• Step 1: "We admitted that we were powerless over our addiction—that our lives had become unmanageable." This step involves acknowledging the addiction and the damaging impact it has had on the individual's life. It is about admitting powerlessness in the face of addiction.
  • Step 2: "We came to believe that a power greater than ourselves could restore us to sanity." NA focuses on using spirituality and faith to help guide people on their path to recovery. It is about believing in a power bigger than themselves.
  • Step 3: "We made a decision to turn our will and our lives over the care of God as we understood Him." While this step specifically references God, it notes that it is the individual's understanding of their own spiritual beliefs that will guide their recovery. It is centered on surrendering to the care of a higher power. It also stresses the importance of actively deciding to work toward recovery.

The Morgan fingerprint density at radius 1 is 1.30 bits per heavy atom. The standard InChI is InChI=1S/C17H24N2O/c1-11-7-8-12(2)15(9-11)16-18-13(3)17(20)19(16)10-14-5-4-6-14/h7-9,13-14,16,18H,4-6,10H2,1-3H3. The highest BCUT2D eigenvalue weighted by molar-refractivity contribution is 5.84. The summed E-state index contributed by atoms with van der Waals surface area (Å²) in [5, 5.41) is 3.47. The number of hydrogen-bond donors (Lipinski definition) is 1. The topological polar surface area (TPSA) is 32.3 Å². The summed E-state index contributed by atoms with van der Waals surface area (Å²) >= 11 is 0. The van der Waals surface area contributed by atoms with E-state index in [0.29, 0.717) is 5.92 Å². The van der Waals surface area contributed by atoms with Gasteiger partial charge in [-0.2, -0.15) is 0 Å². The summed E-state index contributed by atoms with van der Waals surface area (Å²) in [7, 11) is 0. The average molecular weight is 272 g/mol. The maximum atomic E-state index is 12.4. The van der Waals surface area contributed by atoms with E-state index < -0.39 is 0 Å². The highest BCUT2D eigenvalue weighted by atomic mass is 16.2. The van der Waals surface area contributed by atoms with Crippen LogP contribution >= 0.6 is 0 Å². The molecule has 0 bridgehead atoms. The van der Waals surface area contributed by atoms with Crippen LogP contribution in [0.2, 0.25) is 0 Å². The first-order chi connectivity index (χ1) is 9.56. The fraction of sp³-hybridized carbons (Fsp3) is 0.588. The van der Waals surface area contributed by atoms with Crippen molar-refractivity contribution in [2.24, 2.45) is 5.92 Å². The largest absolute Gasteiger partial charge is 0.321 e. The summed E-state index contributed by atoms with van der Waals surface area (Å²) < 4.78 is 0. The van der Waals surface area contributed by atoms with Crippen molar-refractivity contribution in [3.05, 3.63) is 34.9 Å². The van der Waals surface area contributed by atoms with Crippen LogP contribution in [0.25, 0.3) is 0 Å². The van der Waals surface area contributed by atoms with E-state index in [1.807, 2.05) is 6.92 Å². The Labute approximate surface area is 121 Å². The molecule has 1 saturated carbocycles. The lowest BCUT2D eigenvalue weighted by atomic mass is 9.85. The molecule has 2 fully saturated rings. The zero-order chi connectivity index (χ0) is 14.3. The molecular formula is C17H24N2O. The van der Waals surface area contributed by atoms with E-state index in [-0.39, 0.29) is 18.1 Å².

• Step 4: "We made a searching and fearless moral inventory of ourselves." This step focuses on taking stock of both individual burdens and strengths. It is centered on improving self-awareness and gaining a better understanding of the self. By taking this inventory, people can gain a better understanding of the challenges they might face and the tools they have to help them overcome those obstacles.
  • Step 5: "We admitted to God, to ourselves, and to another human being the exact nature of our wrongs." This step encourages those in recovery to talk about their mistakes and weaknesses. The goal is to gain a sense of release of shame and guilt that can help people avoid unhealthy coping mechanisms going forward.
  • Step 6: "We were entirely ready to have God remove all these defects of character." This step focuses on letting go of the old coping mechanisms and behaviors identified and acknowledged in the earlier step. It signifies that a person is willing to let these things go and move toward healthier behaviors that will support long-term recovery.
  • Step 7: "We humbly ask Him to remove our shortcomings." This step centers on the idea that all people have shortcomings. Understanding these failings and being willing to ask for help and draw on spiritual strength is important. This step stresses that humility is essential because it prevents people from minimizing their own weaknesses when facing addiction.